Heterosis

hybrid vigorhybrid vigourhybrid cornheteroticcrosshybridizationvigourcross fertilisationdouble-cross hybridgenetic heterosis
Heterosis, hybrid vigor, or outbreeding enhancement, is the improved or increased function of any biological quality in a hybrid offspring.wikipedia
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Hybrid (biology)

hybridhybridshybridization
Heterosis, hybrid vigor, or outbreeding enhancement, is the improved or increased function of any biological quality in a hybrid offspring.
Hybrids are not always intermediates between their parents (such as in blending inheritance), but can show hybrid vigour, often growing larger or taller than either parent.

Inbreeding depression

inbreedingdepress plant vigor
Heterosis is often discussed as the opposite of inbreeding depression although differences in these two concepts can be seen in evolutionary considerations such as the role of genetic variation or the effects of genetic drift in small populations on these concepts.
Here, even the dominant alleles result in reduced fitness if present homozygously (see also hybrid vigour).

Crossbreed

cross-breedingcrossbredcrossbreeding
The term heterosis often causes confusion and even controversy, particularly in selective breeding of domestic animals, because it is sometimes (incorrectly) claimed that all crossbred plants and animals are "genetically superior" to their parents, due to heterosis.
Crossbreeding, sometimes called "designer crossbreeding", is the process of breeding such an organism, often with the intention to create offspring that share the traits of both parent lineages, or producing an organism with hybrid vigor.

Heterozygote advantage

heterozygous advantageevolutionary trade-offadvantage in certain environments
Overdominance hypothesis. Certain combinations of alleles that can be obtained by crossing two inbred strains are advantageous in the heterozygote. The overdominance hypothesis attributes the heterozygote advantage to the survival of many alleles that are recessive and harmful in homozygotes. It attributes the poor performance of inbred strains to a high percentage of these harmful recessives. The overdominance hypothesis was developed independently by Edward M. East (1908) and George Shull (1908). Genetic variation at an overdominant locus is expected to be maintained by balancing selection. The high fitness of heterozygous genotypes favours the persistence of an allelic polymorphism in the population.
Heterozygote advantage is a major underlying mechanism for heterosis, or "hybrid vigor", which is the improved or increased function of any biological quality in a hybrid offspring.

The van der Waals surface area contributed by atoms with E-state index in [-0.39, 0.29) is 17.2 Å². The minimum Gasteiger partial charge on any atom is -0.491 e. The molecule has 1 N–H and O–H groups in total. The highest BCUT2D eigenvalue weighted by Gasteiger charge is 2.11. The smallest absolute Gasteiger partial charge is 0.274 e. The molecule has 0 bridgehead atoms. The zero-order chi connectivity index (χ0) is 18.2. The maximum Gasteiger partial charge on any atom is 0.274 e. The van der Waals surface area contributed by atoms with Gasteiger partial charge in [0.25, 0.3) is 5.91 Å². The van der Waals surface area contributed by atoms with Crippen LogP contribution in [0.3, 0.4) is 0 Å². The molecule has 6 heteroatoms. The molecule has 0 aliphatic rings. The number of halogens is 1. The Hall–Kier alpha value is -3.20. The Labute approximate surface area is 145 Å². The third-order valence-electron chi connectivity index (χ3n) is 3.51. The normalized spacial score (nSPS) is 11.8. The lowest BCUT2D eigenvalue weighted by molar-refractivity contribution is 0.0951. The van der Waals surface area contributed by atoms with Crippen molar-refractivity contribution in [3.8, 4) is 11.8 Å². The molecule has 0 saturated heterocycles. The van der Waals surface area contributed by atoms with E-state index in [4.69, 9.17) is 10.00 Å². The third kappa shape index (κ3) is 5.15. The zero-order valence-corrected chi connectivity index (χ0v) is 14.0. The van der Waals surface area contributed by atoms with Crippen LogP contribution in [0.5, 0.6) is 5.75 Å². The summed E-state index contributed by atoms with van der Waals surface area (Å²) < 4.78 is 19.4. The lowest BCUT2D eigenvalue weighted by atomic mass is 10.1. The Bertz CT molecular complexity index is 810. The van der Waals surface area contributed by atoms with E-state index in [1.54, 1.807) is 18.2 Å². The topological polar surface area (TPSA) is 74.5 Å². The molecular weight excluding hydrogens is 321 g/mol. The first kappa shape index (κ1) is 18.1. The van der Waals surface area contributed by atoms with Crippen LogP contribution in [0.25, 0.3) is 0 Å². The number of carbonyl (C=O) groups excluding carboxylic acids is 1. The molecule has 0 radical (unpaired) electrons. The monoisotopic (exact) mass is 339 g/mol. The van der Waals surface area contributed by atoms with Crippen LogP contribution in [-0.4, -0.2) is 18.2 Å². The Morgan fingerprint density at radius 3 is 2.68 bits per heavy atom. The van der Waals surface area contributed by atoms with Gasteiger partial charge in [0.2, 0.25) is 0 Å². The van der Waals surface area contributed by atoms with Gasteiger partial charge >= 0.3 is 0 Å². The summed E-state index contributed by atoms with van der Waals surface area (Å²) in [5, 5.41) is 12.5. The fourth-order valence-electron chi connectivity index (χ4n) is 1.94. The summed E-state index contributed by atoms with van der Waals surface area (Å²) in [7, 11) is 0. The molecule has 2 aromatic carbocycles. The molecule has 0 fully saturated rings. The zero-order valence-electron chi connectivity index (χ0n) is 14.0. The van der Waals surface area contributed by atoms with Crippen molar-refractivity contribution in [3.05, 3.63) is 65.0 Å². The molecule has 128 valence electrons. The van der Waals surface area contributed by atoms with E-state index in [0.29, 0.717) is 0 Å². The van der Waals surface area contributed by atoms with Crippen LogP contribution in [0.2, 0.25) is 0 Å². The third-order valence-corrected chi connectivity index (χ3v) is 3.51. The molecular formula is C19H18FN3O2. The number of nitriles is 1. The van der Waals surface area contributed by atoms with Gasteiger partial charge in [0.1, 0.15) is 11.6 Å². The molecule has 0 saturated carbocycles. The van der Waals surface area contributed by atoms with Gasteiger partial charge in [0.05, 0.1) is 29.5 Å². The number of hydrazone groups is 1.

Mule

mule trainmule trainsmules
An example of the ambiguous value judgements imposed on hybrids and hybrid vigor is the mule.
The mule is an example of hybrid vigor.

Evolution of sexual reproduction

evolution of sexsexual reproductiondeterministic mutation hypothesis
This benefit has been proposed to be a major factor in the maintenance of sexual reproduction among eukaryotes, as summarized in the article Evolution of sexual reproduction.
Recombination supplies two fault-tolerance mechanisms at the molecular level: recombinational DNA repair (promoted during meiosis because homologous chromosomes pair at that time) and complementation (also known as heterosis, hybrid vigor or masking of mutations).

George Harrison Shull

G.H. ShullGeorge H. ShullGeorge Shull
Overdominance hypothesis. Certain combinations of alleles that can be obtained by crossing two inbred strains are advantageous in the heterozygote. The overdominance hypothesis attributes the heterozygote advantage to the survival of many alleles that are recessive and harmful in homozygotes. It attributes the poor performance of inbred strains to a high percentage of these harmful recessives. The overdominance hypothesis was developed independently by Edward M. East (1908) and George Shull (1908). Genetic variation at an overdominant locus is expected to be maintained by balancing selection. The high fitness of heterozygous genotypes favours the persistence of an allelic polymorphism in the population. In proposing the term heterosis to replace the older term heterozygosis, G.H. Shull aimed to avoid limiting the term to the effects that can be explained by heterozygosity in Mendelian inheritance. Corn heterosis was famously demonstrated in the early 20th century by George H. Shull and Edward M. East after hybrid corn was invented by Dr. William James Beal of Michigan State University based on work begun in 1879 at the urging of Charles Darwin.
He also described heterosis in maize in 1908 (the term heterosis was coined by Shull in 1914) and made a number of other key discoveries in the emerging field of genetics.

Outbreeding depression

A major drawback of sexual recombination is the separation of complexes of alleles that have adapted togetherless viableoutcrossing